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TUC: Govt should ditch state pension age rise plans

Pearson-Jeremy-Canada Life-2013-blog

The Trades Union Congress says the Government should ditch plans to link state pension age increases to average life expectancy after research exposed huge disparities in different parts of the UK.

The Department for Work and Pensions has proposed introducing a five-yearly review of the state pension age in the next Parliament, which begins in 2015.

This review will be informed by analysis from the Government Actuary’s Department, which will consider the proportion of adult life people in the future can expect to receive the state pension. 

In addition, an independently-led body will consider wider factors that should be taken into account when increasing the state pension age, including variances in life expectancy.

The TUC has today published research setting out the impact geographical area has on average life expectancy.

It suggests a woman in her late 40s from East Dorset can expect to receive £67,000 more in state pension when she retires than a woman of the same age living in Corby.

The TUC says this is because, on average, women in East Dorset live nine years longer than women in Corby.

The report goes on to say people living in other “poor” areas, such as Manchester, Salford and Hull, will lose out when the state pension age rises.

TUC general secretary Frances O’Grady says: “There is already a shocking divide in life expectancies across England, and if current trends continue that inequality will get worse in the coming decades. The Government’s pension reforms will add to the problem, with people in richer areas receiving more from the state, while those in poorer areas receive less.

“It cannot be right that people living in a wealthy area can receive tens of thousands of pounds more in state pension than someone living in a less well off part of the country, particularly as richer people are likely to have earned more during the career and have a bigger private pension too.

“The Government should abandon its plan to raise the state pension age in light of the new evidence on projected life expectancies. It should instead set up an independent commission to examine health inequalities and the impact on people’s expected retirement incomes.”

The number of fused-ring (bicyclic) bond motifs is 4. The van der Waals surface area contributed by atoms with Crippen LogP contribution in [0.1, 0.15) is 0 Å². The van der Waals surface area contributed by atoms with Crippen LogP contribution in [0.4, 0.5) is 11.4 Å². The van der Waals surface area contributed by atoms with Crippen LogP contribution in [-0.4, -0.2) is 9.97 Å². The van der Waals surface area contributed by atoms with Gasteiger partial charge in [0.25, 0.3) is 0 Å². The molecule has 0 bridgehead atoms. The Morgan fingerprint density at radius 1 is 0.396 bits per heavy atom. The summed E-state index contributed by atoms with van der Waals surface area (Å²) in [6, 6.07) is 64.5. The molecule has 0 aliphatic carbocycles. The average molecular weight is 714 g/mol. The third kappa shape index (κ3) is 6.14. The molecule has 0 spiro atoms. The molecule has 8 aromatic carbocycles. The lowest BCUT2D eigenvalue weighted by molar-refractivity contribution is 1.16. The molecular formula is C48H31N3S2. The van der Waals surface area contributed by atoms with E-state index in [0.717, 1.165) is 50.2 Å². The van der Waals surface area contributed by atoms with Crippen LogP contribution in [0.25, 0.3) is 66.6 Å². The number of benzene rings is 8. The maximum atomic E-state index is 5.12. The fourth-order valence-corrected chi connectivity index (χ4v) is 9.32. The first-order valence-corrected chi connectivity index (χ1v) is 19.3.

A DWP spokeswoman says: “Life expectancy is rising across the whole of the UK and we need a sustainable state pension system. Future rises in the state pension age will be independently reviewed taking in a range of relevant factors. 

“These are expected to include variations in healthy life expectancy, between different socio-economic groups, regional variations, and wider economic considerations.”

Life expectancy by local area and occupation
Life expectancy at 65 by local area (years)      
  2011 2016 2028
East Dorset (male) 20.9 21.8 24
Manchester (male) 15.4 15.9 16.9
Gap 5.5 5.9 7.1
East Dorset (female) 23.7 25 28.1
Corby (female) 18.6 18.8 19.1
Gap 5.1 6.2 9
Life expectancy at 65 by occupation (years)      
  2006 2016 2028
Routine and manual (male) 15.8 17.4 19.3
Managerial and professional (male) 18.4 20.2 22.4
Gap 2.6 2.8 3.1
Routine and manual (female) 18.9 19.8 20.8
Managerial and professional (female) 21.3 22.8 24.6
Gap 2.4 3 3.8


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There are 4 comments at the moment, we would love to hear your opinion too.

  1. The whole idea of pensions is that the long lived get more over their lifetime than the short lived. What do the TUC think pensions are for?

    Early retirement due to ill health is a separate issue, as is age-related unemployment

  2. This is just another government con to avoid paying out what people paid in to. We will all be working till we drop at this rate.

    It isn’t about how long you live, it is about the quality of life.

    People should be able to retire and enjoy some quality time before they die. In current times people do not have much spare cash to save for the future and if they could they certainly wouldn’t choose a pension after all the negative publicity, selling scandals, colapses associated with them over the last 20 years.

  3. Could it be healthier people in Corby move away when they retire, whereas people in Dorset stay where they are?
    The statistics aren’t useful without details of where someone was born, lived and worked AND retired.
    It’s like saying becuase they produce really good Cider in Devon, Dorset and Somerset that it must be the reason for the longevity!

  4. @ Anonymous | 30 Aug 2013 1:03 pm
    The unregulated collapses are worse than the regulated.
    As I say to clients, all a pension, bond and ISA are are tax wrappers. Most can hold pretty much the same investments within them. the failure is in knowing what is in the tax wrapper and choosing an adviser who doesn’t identify what their client wants and/or needs.
    It’s very much like having a party pack of crisps. The outer bag is just the tax wrapper i.e. pension/isa/bond, it is the flavour of the packaging on the inside and then the flavour of the product that needs more care than the outer wrapping.

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